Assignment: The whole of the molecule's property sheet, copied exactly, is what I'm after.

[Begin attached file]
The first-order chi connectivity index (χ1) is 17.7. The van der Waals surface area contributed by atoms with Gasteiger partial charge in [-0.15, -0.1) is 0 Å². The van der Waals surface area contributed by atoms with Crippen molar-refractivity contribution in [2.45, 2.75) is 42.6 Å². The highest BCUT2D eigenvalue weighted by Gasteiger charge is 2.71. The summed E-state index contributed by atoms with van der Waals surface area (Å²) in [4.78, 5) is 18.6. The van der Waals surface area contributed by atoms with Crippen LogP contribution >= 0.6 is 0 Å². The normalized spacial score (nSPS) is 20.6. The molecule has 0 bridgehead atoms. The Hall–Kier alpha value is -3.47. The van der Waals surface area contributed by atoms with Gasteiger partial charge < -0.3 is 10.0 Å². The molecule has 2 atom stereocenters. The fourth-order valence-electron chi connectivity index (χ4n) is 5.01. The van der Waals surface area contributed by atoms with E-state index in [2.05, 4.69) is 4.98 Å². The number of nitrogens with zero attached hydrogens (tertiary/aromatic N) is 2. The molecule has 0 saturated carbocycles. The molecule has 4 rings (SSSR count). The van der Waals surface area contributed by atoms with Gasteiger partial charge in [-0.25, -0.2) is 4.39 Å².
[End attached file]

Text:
The first-order chi connectivity index (χ1) is 17.7. The van der Waals surface area contributed by atoms with Gasteiger partial charge in [-0.15, -0.1) is 0 Å². The van der Waals surface area contributed by atoms with Crippen molar-refractivity contribution in [2.45, 2.75) is 42.6 Å². The highest BCUT2D eigenvalue weighted by Gasteiger charge is 2.71. The summed E-state index contributed by atoms with van der Waals surface area (Å²) in [4.78, 5) is 18.6. The van der Waals surface area contributed by atoms with Crippen LogP contribution >= 0.6 is 0 Å². The normalized spacial score (nSPS) is 20.6. The molecule has 0 bridgehead atoms. The Hall–Kier alpha value is -3.47. The van der Waals surface area contributed by atoms with Gasteiger partial charge < -0.3 is 10.0 Å². The molecule has 2 atom stereocenters. The fourth-order valence-electron chi connectivity index (χ4n) is 5.01. The van der Waals surface area contributed by atoms with E-state index in [2.05, 4.69) is 4.98 Å². The number of nitrogens with zero attached hydrogens (tertiary/aromatic N) is 2. The molecule has 0 saturated carbocycles. The molecule has 4 rings (SSSR count). The van der Waals surface area contributed by atoms with Gasteiger partial charge in [-0.25, -0.2) is 4.39 Å².